Suitable Gifts. A short bulldog revolver is sure to be appreciated by a burglar. In writing a note with a gift, on no account mention the pricc. Your friend might bo able to find out what you did pay. A pretty young wifo is nn excellent present for a bachelor. Any person will appreciate a lively bull terrier, and will think of the donor every time the terrier bites them. If sending a canary, bo sure to ex plain-it's to sing, and not to he eaten. A fried egg is an unusual New Year gift,, and will bo appreciated by many. For a young married couple, no thing could be more suitable than a sot of boxing gloves. A.-book is a nice present to givo a friend who can read.
Not Much of a Dog. [Newspaper Article] — Tocumwal Guardian and Finley Free Press — 20 March 1908
Not Much ol a Dog. A man in Missouri recently sued a railway company for d'amuges for tho death of a hound killed on tho track. Tho company defended itself upon the following points: - Said dog was chasing a rabbit up dofendents' track in violation of the gamo laws. Said rabbit lived on dofendents' right of way, and was therefore the property of tho dofendents. Plaintiff's dog was a trespasser, and was hunting dofendents' property with out permission. Said deceased was not much of a dog, anyhow, or it could easily have kept out of. the way of defendents' trains. And having fully answered, defend ents pray to be discharged.
FROM ALL SOURCES. An Unanswerable Critic. [Newspaper Article] — Tocumwal Guardian and Finley Free Press — 20 March 1908
FROM ALL SOURCES. An Unanswerable Critic. After a cnncort at-Manchester, Joa chim, tho groat violinist, whoso death occurred recently, was at the railway station, waiting for a train. A rcspectablc-looking man, appar ently a navvy in his best clothes, paced at his sido a while, watching him with nlo.so interest.. Finally ho asked for a Might, and got it. As ho drew at his pipe to i?et it"started, ho.looked Joa chim full in the face. Then, just as ho was about to-go on, ho tapped the vio linist's cheat impressively. "But Pagnnini was tho man," said ho. Joachim used to say, declares tho nnrrator of this story, tbnt ho never felt so small in his life. "\Vholo pages of learned musical criticism Jiad never begun to whittle him down so fine.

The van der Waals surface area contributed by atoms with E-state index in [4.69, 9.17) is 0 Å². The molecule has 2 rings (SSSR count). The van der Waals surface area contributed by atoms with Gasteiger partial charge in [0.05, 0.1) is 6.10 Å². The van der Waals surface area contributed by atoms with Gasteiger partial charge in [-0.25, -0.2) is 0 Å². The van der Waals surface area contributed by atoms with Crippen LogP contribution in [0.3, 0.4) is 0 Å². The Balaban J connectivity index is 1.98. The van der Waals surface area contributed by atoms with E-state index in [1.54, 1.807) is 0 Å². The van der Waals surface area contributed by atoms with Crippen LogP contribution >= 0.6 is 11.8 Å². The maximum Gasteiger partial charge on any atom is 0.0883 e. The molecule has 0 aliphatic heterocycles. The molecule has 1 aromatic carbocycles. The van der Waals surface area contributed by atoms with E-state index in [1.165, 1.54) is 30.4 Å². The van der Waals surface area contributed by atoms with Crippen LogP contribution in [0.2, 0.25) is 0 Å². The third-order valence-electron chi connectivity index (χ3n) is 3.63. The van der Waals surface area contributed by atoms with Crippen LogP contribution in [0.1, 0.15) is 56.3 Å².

USEFUL HINTS. [Newspaper Article] — Tocumwal Guardian and Finley Free Press — 27 March 1908
USEFUL HIHTS. . Silk may be cleaned by sponging It .with.water in .which potatoes have> been boiled." .. 1' . '.To brighten tins, clip a rag Into paraf fin, then into whiting, .'a$d.scour the tins with it.. -Finish off'wltli a little dry whiting on a cloth. To ease a tight shoe, put it on and lay a cloth wet in hot water across tho place where it pinches. The moist heat will soften 'the leather and cause It to ehapo Itself to the loot; Chloride, of lime is a capital disinfec tant. A solution, of the limo will remoyo mildew*, if the atained articlc be soaked in it for a short time. Rinse thoroughly afterwards in pure cold water, and hang out in the sunshine. To polish glass, shake a little pumice stone powder between the.layers of a folded piece of muslin, and stitch round tho edges of the muslin to prevent the powder from falling out. Rub window panes and lamp chimneys with this dry cloth, and they will then bccome clean and bright almost instantly. Enough pumice will remain on t...
Knew he was Dead. [Newspaper Article] — Tocumwal Guardian and Finley Free Press — 27 March 1908
Kr.cw ho was Dcbd. A traveller in Italy was! shown by a _ guido through an anciont towor in which a famous prisoner had been kept; In the door of -~-tho cell tho ! guide pointed out a small opening. "What was that for?'-' asked tho visitor. . "To tell if. ho was dead," said tho guide. "How did they toll?" "It was this way," said tho guido. "Every day. tho jailer handed in a nlato with food on it, and tho prisoner handed bacE an empty plate. But when tho prisoner handed back, his plate with tho food untouched, thon tlioy know he was dead."
What Is Fame? [Newspaper Article] — Tocumwal Guardian and Finley Free Press — 27 March 1908